Almost norming functionals, Part 1

Let E be a real Banach space with the dual E^*. By the Hahn-Banach theorem, for every unit vector e\in E there exists a functional e^*\in E^* of unit norm such that e^*(e)=1. One says that e^* is a norming functional for e. In general, one cannot choose e^* so that it depends continuously on e. For example, the 2-dimensional space with \ell_1 norm does not allow such a continuous selection.

Fix \delta\in (0,1) and call a linear functional e^* almost norming for e if |e|=|e^*|=1 and e^*(e)\ge \delta. In any Banach space there exists a continuous selection of almost norming functionals.

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Expanding distances on a sphere

This came up in a discussion at AIM.

Let \mathbb S^{n-1}\subset \mathbb R^n be the unit sphere. Suppose that f\colon \mathbb S^{n-1}\to\mathbb R^n is a continuous map which does not decrease distances: that is, |f(x)-f(y)|\ge |x-y| for all x,y\in \mathbb S^{n-1}. By the generalized Jordan theorem the complement of f(\mathbb S^{n-1}) has two components, precisely one of which, denoted \Omega, is bounded.

Prove that \Omega contains an open ball of radius 1.

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Generalized Birthday Problem

Facebook currently allows up to 5000 friends. Assume that birthdays are uniformly distributed among 365 days. It is well-known that for a user with 23 friends there is a 50% chance of having to write ”Happy Birthday” on at least two walls in the same day.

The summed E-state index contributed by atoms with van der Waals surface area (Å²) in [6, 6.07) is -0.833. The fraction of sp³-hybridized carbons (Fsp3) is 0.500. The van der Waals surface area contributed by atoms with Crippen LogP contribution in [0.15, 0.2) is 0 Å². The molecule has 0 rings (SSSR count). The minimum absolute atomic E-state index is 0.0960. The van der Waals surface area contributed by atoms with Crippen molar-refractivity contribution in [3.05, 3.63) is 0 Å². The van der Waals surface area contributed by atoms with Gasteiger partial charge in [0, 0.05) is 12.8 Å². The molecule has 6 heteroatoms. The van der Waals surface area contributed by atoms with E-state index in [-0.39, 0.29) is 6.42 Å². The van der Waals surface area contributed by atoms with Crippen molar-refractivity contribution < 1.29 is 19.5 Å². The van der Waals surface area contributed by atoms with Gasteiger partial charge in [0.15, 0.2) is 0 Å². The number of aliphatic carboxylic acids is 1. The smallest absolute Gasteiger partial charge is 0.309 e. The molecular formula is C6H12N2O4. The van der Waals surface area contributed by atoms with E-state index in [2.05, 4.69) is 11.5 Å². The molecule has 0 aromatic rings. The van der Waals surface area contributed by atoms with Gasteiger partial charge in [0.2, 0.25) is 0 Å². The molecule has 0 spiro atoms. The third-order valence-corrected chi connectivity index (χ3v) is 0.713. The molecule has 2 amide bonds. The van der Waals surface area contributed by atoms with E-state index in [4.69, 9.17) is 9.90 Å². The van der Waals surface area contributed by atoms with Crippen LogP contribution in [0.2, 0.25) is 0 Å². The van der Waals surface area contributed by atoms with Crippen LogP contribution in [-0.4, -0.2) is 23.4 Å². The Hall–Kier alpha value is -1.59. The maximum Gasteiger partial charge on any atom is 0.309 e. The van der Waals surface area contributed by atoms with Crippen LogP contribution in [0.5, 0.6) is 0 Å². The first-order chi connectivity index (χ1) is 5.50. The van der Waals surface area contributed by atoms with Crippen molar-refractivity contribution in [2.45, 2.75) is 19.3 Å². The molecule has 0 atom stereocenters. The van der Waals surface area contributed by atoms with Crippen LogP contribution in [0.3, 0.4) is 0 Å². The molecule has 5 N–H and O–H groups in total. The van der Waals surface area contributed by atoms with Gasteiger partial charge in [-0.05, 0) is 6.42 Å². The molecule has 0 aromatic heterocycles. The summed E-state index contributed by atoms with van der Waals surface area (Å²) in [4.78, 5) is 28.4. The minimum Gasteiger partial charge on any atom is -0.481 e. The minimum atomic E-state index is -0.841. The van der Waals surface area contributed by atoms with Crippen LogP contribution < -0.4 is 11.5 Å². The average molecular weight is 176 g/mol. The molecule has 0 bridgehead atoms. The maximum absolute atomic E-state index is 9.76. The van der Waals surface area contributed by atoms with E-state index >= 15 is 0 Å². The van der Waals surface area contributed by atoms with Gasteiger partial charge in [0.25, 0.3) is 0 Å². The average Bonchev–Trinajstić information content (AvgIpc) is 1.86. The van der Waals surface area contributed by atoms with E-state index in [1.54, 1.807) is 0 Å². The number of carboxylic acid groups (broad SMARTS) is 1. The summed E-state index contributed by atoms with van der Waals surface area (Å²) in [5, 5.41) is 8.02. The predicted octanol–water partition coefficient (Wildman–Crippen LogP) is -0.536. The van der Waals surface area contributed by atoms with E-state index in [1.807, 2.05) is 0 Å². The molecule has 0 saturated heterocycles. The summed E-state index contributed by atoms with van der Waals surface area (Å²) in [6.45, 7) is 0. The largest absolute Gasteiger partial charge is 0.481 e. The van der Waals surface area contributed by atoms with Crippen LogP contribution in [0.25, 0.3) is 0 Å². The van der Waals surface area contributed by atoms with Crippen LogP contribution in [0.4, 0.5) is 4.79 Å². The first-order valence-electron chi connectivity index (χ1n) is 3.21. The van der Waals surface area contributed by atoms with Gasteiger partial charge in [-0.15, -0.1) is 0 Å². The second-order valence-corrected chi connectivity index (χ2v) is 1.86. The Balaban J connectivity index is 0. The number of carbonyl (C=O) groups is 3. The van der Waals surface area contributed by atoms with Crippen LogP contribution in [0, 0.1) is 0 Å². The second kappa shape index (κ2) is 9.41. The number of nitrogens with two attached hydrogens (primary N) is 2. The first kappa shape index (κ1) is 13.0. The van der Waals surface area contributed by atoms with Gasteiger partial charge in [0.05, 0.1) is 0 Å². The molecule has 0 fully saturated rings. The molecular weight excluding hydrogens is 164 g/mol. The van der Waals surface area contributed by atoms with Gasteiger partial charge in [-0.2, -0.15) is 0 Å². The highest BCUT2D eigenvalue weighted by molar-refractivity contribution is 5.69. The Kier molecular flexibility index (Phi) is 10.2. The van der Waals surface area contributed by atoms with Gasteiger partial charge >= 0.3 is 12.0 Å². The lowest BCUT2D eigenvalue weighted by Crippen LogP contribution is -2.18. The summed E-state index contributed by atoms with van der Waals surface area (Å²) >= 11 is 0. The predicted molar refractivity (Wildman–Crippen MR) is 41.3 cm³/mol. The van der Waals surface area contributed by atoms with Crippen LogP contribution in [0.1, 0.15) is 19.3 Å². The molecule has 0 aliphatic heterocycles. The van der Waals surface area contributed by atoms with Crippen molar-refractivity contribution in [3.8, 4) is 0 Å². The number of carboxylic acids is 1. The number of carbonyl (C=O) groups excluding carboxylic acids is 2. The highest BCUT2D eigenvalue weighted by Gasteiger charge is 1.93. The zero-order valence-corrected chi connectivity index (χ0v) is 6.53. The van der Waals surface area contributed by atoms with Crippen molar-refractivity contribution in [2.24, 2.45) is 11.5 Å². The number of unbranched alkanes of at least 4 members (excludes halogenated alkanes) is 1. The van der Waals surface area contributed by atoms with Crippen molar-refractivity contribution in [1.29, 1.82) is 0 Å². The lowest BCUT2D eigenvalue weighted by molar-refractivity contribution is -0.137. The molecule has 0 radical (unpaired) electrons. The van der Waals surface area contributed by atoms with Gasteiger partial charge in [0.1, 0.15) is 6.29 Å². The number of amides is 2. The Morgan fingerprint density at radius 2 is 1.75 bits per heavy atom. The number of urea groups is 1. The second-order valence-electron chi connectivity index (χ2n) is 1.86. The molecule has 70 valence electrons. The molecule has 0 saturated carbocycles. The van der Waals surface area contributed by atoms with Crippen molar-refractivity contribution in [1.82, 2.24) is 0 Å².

How many facebook friends should one acquire to have a 50% chance of at least 10 birthdays falling on the same day? With 3286 friends this is guaranteed to happen, but one should expect that 50% probability will be reached with a substantially smaller number.

[Update] In 1989 Diaconis and Mosteller found an approximate solution that gives an approximate number of people required to have at least 50% probability of of at least k birthdays on the same day. The formula can be found on MathWorld and its output is the OEIS sequence A050255. For comparison, Diaconis and Mosteller quote exact values found by Bruce Levin. The exact solution is the sequence A014088, which begins thus:

1, 23, 88, 187, 313, 460, 623, 798, 985, 1181, 1385, 1596, 1813, 2035, 2263

So, with 1181 Facebook friends there is a 50% chance of having to write “Happy Birthday” at least ten times in the same day.